In honor of National Pet Dental Health Month in February, Campus Veterinary Clinic is running a few specials to help you stay on top of your pet’s oral health! FREE  dental exams (with a veterinary technician) 25% discount on dental treatments   Preventing periodontal disease in your pet More than 85% of dogs and cats older than four years have periodontal concerns. There are four periodontal types of tissue: the gingiva (gum), cementum, periodontal ligament, and alveolar supporting bone. Read the rest of the article here. Toothbrushing FAQ’s Q: Why should I brush my dog’s or cat’s teeth? A:  Daily removal of plaque is the  keyRead More →

It’s Bikini Season! (Is My Pet Fat?)   Is obesity a problem in dogs and cats? YES! Obesity is defined as weighing 30% or more than the ideal weight and on average 40% of dogs and cats are obese. What causes obesity in my dog or cat? There are two main causes of obesity: too much food and too little exercise.  Other factors can also play a role.  Some breeds of dogs such as Labrador Retrievers, Beagles, Dachshund and Corgis as well as indoor cats are more likely to gain weight.  The same is true of neutered dogs and cats. How do I tell ifRead More →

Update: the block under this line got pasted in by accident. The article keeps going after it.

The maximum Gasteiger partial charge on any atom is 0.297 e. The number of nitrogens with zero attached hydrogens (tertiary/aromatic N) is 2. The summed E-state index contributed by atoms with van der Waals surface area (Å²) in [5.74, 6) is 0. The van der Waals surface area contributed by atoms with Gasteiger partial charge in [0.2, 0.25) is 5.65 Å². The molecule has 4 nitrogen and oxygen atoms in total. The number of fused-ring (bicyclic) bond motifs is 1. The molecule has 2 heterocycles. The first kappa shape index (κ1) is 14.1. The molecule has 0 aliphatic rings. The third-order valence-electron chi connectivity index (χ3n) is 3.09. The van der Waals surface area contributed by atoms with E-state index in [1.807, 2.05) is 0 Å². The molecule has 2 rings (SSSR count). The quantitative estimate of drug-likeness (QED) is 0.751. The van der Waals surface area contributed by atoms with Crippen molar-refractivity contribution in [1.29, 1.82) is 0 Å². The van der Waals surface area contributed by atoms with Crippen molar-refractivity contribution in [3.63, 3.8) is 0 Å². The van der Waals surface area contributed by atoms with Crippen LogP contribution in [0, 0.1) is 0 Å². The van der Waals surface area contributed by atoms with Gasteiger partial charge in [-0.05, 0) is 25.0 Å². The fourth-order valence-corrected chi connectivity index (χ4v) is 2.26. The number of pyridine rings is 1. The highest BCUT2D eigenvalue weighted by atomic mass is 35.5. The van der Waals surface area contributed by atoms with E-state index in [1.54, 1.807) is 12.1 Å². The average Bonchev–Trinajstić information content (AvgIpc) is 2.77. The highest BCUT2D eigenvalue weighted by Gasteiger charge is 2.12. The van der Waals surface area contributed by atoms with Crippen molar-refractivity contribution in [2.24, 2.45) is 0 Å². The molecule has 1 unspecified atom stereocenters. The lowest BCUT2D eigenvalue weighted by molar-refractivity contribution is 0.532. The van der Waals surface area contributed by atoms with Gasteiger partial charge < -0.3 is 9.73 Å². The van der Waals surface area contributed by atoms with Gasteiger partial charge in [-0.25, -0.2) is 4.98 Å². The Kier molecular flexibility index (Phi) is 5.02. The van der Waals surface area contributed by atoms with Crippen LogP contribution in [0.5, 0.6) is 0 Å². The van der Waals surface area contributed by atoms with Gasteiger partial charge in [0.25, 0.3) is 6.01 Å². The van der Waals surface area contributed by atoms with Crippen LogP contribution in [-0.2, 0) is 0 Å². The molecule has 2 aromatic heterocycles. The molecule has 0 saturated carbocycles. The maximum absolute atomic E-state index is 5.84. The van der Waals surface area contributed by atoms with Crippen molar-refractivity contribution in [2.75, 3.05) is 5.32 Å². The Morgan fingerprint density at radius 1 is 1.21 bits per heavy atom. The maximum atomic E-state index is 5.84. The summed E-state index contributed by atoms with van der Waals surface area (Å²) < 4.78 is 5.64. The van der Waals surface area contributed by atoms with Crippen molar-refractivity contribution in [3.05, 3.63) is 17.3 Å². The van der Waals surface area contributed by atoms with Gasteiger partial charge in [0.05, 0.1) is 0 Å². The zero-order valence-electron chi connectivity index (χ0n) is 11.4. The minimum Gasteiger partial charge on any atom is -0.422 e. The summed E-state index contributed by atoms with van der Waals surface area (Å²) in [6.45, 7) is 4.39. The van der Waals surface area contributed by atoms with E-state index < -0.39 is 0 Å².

FOOD ALLERGIES Just like people, cats and dogs can be allergic to certain types of foods. The reactions can develop at any stage in your pet’s life and the more your pet eats the food, the stronger the allergic reaction becomes. Food allergies may show up concurrently with allergies to pollen, dust, etc. Symptoms include: Itching, especially face, feet, trunk, limbs and anal area Ear problems, often yeast-related Skin infections that respond to antibiotics, but then recur as soon as the antibiotic therapy ceases. Occasionally dogs with true food allergies may have increased bowel movements, soft stool and vomiting. Food allergies should not be confusedRead More →

Cognitive Dysfunction Syndrome By Jenna Stregowski, RVT Is your aging dog showing some curious behavior changes? Senior dogs, like humans, experience changes in the brain that can affect memory and comprehension. Dementia and senility are broad terms used to describe these changes. In dogs, the disease is called Canine Cognitive Dysfunction or Cognitive Dysfunction Syndrome and it affects a growing number of senior dogs. Symptoms of Canine Cognitive Dysfunction: Similar to Alzheimer’s Disease in humans, Canine Cognitive Dysfunction primarily affects memory, learning and comprehension. The following symptoms are common in dogs affected by Cognitive Dysfunction. Be aware that these symptoms may also be due toRead More →